CAPTAIN: I have the honor to report the operations of my command during the advance of the corps on the morning of the 27th instant: Struck camp at 3 a. m. and moved to the left by Squirrel Level road; passed beyond the picket-line and moved my command to the right of the road between the picket and vedette line. I ordered Major Doherty, with forty men from his regiment, to pass to the right and rear of the enemy’s vedette post at the old rebel redoubt and capture the vedettes. He made the attempt but failed, owing to the premature discharge of a gun of one of his party, and he only succeeded in killing one man of the four stationed there. I immediately moved up the head of my column to the old redoubt and halted for General Hartranft to pass, when I followed, as directed by General Willcox. The First and Second Brigades having got into position, my command was placed in the second line to support General Hartranft and Lieutenant-Colonel Cutcheon. Remained in this position until about 5 p. m., when I was ordered to move one wing of my command to right and rear and support Roemer’s battery, and move the other wing to the right to support General Ferrero’s colored troops. About 12 m. 28th instant received orders to advance a picket-line and remain until the colored troops had withdrawn and uncovered my front, when I was to withdraw by the main road, the left of my skirmish line resting on the breast-works and the right connecting with General Hartranft. I then moved to the rear of the Smith house and went into line of battle; waited until the skirmishers were up, when I returned with my command to my old camp. My skirmishers arrived about twenty minutes after, without loss.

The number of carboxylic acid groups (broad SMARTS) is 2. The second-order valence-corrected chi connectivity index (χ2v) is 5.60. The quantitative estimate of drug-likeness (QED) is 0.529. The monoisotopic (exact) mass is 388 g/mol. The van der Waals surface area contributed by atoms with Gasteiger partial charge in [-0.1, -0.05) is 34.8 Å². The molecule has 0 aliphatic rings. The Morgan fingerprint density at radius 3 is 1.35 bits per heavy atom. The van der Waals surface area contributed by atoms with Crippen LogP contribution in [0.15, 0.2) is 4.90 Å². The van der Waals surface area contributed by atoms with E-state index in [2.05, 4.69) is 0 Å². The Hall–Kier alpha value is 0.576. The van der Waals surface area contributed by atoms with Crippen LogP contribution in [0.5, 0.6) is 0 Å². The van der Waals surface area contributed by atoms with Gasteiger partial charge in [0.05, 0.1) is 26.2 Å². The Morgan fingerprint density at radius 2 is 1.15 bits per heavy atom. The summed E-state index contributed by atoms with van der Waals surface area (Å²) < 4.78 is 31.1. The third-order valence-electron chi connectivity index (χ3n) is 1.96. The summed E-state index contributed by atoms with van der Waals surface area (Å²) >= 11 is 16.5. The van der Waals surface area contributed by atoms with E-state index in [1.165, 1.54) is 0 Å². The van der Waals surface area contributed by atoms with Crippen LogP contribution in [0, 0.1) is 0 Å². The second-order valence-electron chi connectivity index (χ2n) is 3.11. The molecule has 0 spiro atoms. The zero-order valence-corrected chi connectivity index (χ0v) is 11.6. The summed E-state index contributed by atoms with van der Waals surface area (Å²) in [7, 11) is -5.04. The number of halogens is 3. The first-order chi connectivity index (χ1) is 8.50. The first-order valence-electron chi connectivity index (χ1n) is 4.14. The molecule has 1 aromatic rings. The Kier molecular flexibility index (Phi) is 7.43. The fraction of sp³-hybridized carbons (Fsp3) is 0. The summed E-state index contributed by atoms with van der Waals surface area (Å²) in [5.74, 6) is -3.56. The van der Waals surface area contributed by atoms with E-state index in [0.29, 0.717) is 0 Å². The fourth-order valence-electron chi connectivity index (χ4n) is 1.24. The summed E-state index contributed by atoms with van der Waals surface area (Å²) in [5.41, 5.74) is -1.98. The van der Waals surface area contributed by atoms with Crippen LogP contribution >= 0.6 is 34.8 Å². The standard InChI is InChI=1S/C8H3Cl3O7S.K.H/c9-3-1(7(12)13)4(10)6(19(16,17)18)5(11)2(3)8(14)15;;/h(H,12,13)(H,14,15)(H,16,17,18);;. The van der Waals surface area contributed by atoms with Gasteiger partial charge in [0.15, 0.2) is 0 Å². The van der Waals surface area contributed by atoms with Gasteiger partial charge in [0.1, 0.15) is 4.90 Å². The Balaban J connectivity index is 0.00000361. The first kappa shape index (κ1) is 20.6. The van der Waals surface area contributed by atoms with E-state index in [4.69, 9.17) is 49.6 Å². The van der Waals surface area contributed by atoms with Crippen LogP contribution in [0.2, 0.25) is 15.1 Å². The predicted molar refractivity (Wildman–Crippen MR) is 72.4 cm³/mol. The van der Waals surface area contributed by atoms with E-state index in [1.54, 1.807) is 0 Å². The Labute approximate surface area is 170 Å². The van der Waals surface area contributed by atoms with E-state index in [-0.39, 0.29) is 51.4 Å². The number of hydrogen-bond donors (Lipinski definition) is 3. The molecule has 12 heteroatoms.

Appended please find list of casualties during the move: 1 enlisted man One hundredth Pennsylvania Volunteers killed; 1 enlisted man One hundredth Pennsylvania Volunteers wounded; 1 enlisted man Fifty-seventh Massachusetts Volunteers wounded; Lieutenant Stocking, One hundredth Pennsylvania Volunteers, wounded; Lieutenant Johnson, One hundredth Pennsylvania Volunteers, wounded.

Very respectfully, your obedient servant,

N. B. MCLAUGHLEN,

Colonel Fifty-seventh Massachusetts Vet. Vols., Commanding Third Brigadier

Captain JOHN D. BERTOLETTE,

Assistant Adjutant-General, First Division, Ninth Army Corps.

Source:

  1. The War of the Rebellion: A Compilation of the Official Records of the Union and Confederate Armies, Volume XLII, Part 1 (Serial Number 87), pages 574-576